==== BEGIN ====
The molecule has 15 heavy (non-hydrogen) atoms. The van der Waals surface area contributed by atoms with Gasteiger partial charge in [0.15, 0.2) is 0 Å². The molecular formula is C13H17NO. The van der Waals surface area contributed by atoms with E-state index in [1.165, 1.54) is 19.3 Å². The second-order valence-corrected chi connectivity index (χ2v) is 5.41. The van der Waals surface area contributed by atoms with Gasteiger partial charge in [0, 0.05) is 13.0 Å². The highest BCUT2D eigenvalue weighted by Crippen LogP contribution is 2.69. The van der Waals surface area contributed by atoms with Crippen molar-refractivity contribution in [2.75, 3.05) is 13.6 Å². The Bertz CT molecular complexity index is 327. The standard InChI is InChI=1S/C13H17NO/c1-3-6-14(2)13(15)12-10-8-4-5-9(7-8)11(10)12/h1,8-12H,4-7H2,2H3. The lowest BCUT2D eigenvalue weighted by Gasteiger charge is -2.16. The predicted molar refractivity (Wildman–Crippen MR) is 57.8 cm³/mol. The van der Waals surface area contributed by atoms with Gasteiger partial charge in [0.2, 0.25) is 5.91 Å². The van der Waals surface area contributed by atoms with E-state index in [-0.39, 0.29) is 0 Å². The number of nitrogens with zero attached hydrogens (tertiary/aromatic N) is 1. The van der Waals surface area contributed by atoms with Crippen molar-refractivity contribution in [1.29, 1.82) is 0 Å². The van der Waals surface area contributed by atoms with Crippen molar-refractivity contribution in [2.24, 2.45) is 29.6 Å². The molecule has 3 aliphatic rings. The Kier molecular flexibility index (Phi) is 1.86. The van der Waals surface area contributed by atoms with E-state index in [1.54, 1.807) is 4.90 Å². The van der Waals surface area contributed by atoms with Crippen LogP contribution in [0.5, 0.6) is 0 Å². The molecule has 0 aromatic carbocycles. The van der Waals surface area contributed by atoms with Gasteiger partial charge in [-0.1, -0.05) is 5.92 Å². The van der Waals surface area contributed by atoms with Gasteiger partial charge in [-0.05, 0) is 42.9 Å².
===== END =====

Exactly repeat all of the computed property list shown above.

The molecule has 15 heavy (non-hydrogen) atoms. The van der Waals surface area contributed by atoms with Gasteiger partial charge in [0.15, 0.2) is 0 Å². The molecular formula is C13H17NO. The van der Waals surface area contributed by atoms with E-state index in [1.165, 1.54) is 19.3 Å². The second-order valence-corrected chi connectivity index (χ2v) is 5.41. The van der Waals surface area contributed by atoms with Gasteiger partial charge in [0, 0.05) is 13.0 Å². The highest BCUT2D eigenvalue weighted by Crippen LogP contribution is 2.69. The van der Waals surface area contributed by atoms with Crippen molar-refractivity contribution in [2.75, 3.05) is 13.6 Å². The Bertz CT molecular complexity index is 327. The standard InChI is InChI=1S/C13H17NO/c1-3-6-14(2)13(15)12-10-8-4-5-9(7-8)11(10)12/h1,8-12H,4-7H2,2H3. The lowest BCUT2D eigenvalue weighted by Gasteiger charge is -2.16. The predicted molar refractivity (Wildman–Crippen MR) is 57.8 cm³/mol. The van der Waals surface area contributed by atoms with Gasteiger partial charge in [0.2, 0.25) is 5.91 Å². The van der Waals surface area contributed by atoms with E-state index in [-0.39, 0.29) is 0 Å². The number of nitrogens with zero attached hydrogens (tertiary/aromatic N) is 1. The van der Waals surface area contributed by atoms with Crippen molar-refractivity contribution in [1.29, 1.82) is 0 Å². The van der Waals surface area contributed by atoms with Crippen molar-refractivity contribution in [2.24, 2.45) is 29.6 Å². The molecule has 3 aliphatic rings. The Kier molecular flexibility index (Phi) is 1.86. The van der Waals surface area contributed by atoms with E-state index in [1.54, 1.807) is 4.90 Å². The van der Waals surface area contributed by atoms with Crippen LogP contribution in [0.5, 0.6) is 0 Å². The molecule has 0 aromatic carbocycles. The van der Waals surface area contributed by atoms with Gasteiger partial charge in [-0.1, -0.05) is 5.92 Å². The van der Waals surface area contributed by atoms with Gasteiger partial charge in [-0.05, 0) is 42.9 Å².